Monday, June 24, 2019

TV REVIEW: Showtime's 'The Loudest Voice'

Showtime will debut its newest original limited series The Loudest Voice on Sunday, June 30 at 10/9c. The series stars Russell Crowe, Sienna Miller, Seth MacFarlane, Simon McBurney, Annabelle Wallis, Aleksa Palladino and Naomi Watts.

Read on for my thoughts on the political series after screening its first four episodes.

This year will see the release of two projects depicting the rise and fall of Roger Ailes' tenure at Fox News. The limited series on Showtime gets the leg up on the feature film by airing first this summer. Both projects aspire to tell different aspects of this story in ways that are already seeming to contradict each other in the press. One asserts that certain players were important while the other says that other people were even more critical. It's a fascinating story presented by Hollywood in the hopes of better understanding the rise and strength of the conservative movement over the past 20 years. Ailes is critical to that development. He was forced out of Fox News due to serious allegations of sexual misconduct and abuse. It came at a time when the public actually started believing women - long after some of these stories had first become public. However, The Loudest Voice actually intends to tell the life story of Roger Ailes. He is the towering presence of this show. It's not fundamentally about the events that lead to his ouster from the cable news channel a year before his ultimate death. Sure, it will eventually get to that point because it is very important to the story. The series opens with the reassurance of Roger Ailes dying in 2017. That creates the understanding that all of this could be seen as a cautionary tale and one that still has major consequences to this day. And yet, the majority of the first four episodes depicts how this one man defined an entire company and pushed for a very specific, conservative agenda that came to define the news that most Americans came to be watching every single day.

Academy Award winner Russell Crowe dons a ton of prosthetic makeup in order to transform into the infamous media mogul. He is unrecognizable in the role. That allows him to fall deep into the character. That is crucial to the structure of the series because the show is largely focused on how his reactions in any given moment actually force the conversation of the country forward. It opens with the idea that he really was a genius who understood how television worked and the tools that could be best manipulated in order to sway public opinion. It's very cynical and yet effectively told. Of course, there are various molds the show is aspiring to do with this storytelling. One portion of it is just a fact-based journey into the ins and outs of starting Fox News in 1996. It explores how the editorial decisions in the aftermath of 9/11, the lead-up to the war in Iraq and the election of Barack Obama came to define the politics and agenda now seen on the network. Another section of the show details the despicable and twisted behavior that led to Roger Ailes being forced out of the company. Those aspects are actually very hit-or-miss. The first two episodes depict the sexually abusive actions as this tawdry thing in which the audience shouldn't linger too long on it. The next two go into it with more detail but not in a way that offers a ton of insight into what was going on in the minds of the young women subjected to this kind of sexually inappropriate behavior. And finally, the show features Crowe delivering these epic speeches in the hopes of rallying the opinion of his staff and the public at large into believing what he is selling. In that regard, the show doesn't really sell it as a genuine call to arms. It mostly presents as one man's rants against a system that doesn't adhere to his perspective of a wealthy and white America. It's hard to get a good read on why people not only support Roger's various decisions but actually encourage them and partake in them as well. In the end, it's mostly a series in which the psyche of Roger Ailes is analyzed in phenomenal detail while leaving everyone else as a curious question mark.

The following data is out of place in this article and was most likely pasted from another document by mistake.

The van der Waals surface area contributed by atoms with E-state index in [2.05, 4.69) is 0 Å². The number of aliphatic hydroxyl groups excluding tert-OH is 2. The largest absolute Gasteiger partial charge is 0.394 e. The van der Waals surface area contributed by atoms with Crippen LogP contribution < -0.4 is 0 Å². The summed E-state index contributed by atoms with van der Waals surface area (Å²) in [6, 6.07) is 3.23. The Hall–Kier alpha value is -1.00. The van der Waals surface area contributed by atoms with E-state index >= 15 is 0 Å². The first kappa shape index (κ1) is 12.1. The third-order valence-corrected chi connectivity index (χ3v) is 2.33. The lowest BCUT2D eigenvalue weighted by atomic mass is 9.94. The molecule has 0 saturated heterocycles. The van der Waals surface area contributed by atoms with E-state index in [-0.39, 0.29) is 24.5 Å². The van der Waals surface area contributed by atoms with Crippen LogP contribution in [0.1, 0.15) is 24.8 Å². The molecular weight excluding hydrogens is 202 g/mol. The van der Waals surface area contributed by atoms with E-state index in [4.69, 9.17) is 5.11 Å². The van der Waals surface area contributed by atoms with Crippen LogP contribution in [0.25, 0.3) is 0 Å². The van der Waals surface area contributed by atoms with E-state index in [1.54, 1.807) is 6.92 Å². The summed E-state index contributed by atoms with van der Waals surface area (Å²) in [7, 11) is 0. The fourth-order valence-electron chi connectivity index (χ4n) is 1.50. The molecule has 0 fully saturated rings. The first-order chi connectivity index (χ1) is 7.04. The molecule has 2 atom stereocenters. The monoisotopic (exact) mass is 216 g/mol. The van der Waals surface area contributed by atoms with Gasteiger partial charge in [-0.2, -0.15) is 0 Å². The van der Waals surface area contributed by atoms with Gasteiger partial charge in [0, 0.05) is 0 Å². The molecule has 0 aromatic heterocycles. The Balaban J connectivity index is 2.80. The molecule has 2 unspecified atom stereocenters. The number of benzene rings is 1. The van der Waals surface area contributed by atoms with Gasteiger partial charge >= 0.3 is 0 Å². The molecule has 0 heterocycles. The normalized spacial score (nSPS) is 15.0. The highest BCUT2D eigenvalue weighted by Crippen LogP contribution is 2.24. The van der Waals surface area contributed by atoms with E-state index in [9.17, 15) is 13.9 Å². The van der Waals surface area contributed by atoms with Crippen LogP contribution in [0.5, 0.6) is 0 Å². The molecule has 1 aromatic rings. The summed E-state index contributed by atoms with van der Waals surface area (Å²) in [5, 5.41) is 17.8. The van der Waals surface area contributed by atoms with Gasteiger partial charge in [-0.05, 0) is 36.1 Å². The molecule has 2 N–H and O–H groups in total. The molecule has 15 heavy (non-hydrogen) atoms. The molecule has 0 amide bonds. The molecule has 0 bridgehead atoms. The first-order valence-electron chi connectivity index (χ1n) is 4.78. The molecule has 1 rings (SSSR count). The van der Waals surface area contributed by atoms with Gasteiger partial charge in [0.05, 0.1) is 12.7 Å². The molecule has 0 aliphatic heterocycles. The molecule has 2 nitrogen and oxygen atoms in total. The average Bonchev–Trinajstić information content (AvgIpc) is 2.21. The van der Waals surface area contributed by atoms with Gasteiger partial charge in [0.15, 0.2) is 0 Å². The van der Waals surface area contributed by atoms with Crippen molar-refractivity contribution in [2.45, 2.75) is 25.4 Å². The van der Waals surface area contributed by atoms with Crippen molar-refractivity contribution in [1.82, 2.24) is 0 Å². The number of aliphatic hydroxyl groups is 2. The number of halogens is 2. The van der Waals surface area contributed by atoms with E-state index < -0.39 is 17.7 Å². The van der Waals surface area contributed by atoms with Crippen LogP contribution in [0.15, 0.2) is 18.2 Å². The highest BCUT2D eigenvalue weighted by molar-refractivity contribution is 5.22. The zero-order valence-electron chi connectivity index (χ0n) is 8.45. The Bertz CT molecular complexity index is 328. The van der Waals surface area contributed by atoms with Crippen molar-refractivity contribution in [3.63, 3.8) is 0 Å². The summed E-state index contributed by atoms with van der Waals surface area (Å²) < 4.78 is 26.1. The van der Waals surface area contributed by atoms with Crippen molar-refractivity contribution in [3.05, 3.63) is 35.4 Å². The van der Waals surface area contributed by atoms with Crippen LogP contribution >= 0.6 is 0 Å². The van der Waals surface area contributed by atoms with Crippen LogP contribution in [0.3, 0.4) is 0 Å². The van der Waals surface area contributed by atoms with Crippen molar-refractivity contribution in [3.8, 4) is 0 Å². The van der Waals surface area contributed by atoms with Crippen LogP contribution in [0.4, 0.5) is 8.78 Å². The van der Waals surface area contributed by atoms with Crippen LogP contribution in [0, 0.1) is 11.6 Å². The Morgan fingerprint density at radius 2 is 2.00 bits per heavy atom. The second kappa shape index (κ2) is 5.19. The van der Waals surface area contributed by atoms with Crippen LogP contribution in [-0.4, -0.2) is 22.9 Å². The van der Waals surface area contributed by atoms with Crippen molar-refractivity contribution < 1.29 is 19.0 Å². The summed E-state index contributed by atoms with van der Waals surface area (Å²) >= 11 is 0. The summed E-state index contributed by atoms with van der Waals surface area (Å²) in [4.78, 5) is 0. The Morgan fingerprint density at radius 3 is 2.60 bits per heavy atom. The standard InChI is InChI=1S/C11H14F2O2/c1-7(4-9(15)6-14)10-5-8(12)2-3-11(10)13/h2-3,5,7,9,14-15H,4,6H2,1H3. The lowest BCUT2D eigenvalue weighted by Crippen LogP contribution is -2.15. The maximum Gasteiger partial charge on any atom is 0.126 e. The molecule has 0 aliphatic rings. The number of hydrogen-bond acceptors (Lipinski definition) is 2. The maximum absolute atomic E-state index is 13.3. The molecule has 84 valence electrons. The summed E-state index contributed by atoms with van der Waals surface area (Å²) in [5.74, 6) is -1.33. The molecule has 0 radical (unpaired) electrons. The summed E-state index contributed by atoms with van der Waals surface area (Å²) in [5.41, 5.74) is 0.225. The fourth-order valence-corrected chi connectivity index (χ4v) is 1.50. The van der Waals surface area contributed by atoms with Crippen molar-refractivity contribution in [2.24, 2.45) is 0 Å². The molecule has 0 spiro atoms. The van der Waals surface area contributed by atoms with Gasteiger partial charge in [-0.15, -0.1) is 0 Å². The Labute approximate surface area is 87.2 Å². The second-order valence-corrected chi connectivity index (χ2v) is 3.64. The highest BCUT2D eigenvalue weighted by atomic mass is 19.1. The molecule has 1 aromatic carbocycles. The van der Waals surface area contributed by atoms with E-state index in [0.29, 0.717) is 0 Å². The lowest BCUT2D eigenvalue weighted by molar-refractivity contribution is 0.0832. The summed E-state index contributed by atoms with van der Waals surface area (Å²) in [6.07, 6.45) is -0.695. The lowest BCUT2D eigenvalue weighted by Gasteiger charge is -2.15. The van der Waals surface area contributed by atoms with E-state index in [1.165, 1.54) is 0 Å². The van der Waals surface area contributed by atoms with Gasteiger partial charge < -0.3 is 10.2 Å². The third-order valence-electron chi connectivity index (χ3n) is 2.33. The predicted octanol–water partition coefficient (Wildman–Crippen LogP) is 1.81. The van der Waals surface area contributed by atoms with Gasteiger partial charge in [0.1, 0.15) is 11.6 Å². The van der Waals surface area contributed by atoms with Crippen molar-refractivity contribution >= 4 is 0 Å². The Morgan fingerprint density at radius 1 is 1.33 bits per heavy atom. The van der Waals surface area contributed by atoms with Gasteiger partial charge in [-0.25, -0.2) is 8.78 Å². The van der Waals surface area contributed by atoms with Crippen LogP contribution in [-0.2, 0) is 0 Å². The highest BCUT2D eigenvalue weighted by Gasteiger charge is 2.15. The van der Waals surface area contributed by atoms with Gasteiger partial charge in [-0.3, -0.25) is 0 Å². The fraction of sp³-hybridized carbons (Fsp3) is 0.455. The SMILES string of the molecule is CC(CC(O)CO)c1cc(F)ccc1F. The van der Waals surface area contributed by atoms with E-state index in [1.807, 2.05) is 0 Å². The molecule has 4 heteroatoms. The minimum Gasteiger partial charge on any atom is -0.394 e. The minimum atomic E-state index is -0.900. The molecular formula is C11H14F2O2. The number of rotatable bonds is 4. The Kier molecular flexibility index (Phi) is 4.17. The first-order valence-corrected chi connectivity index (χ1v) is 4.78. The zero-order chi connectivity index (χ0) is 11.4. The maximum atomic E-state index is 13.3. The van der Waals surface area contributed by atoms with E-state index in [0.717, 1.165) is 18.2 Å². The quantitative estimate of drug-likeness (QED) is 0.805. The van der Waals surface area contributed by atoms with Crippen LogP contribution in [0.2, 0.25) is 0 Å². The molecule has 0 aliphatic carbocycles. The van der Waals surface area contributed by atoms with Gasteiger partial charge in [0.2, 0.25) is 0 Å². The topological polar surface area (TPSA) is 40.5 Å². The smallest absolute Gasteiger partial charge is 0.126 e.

Moreover, the politics of the piece build up what any non-Fox News viewer may think about the network, its executives and its hosts. It suggests that everyone there truly is as cynical and depraved as they present as on camera and in various interviews. There really isn't a whole lot of room for political nuance in this piece. That's not inherently bad or wrong. The show doesn't want to sympathize with too many characters. Everyone is responsible for some heinous behavior that happens across the passage of time. Every episode basically depicts a year in the life of this network. It's a fledging success in the early going after a year of uncertainty in getting off the ground. It is then propelled forward by the 9/11 attacks and the close partnership and messaging with the Bush administration. And finally, it becomes a dominant piece of the culture with the arrival of Obama as the ultimate heel. It's a simple understanding of the current state of politics in this nation. It doesn't really aspire to do much more than that. The writing does the details justice. Crowe gives a successful performance behind all of the prosthetics. There is every intention of Naomi Watts doing the same with her portrayal of Gretchen Carlson. However, Watts only appears briefly in the third and fourth episodes. As such, the majority of her story is coming in the episodes that have yet to be sent out for review. So, it remains unclear just how bitting and powerful the story will ultimately be in the hopes of delivering some grand message to an audience that is already predisposed to the spine-tingling and gross ways of Roger Ailes. It is a captivating story told in a way that places the audience in the absolute middle of this particular world. There was just the potential for a more dizzying array of confusion and misinformation that could have taken place in the extreme version of this story. It's truthful and grounded. It's still absurd as well despite the major repercussions that have come from Roger Ailes wanting to tell people how to feel about the world instead of knowing the specific details of the news. That truly is the legacy that lives on beyond scandal and death.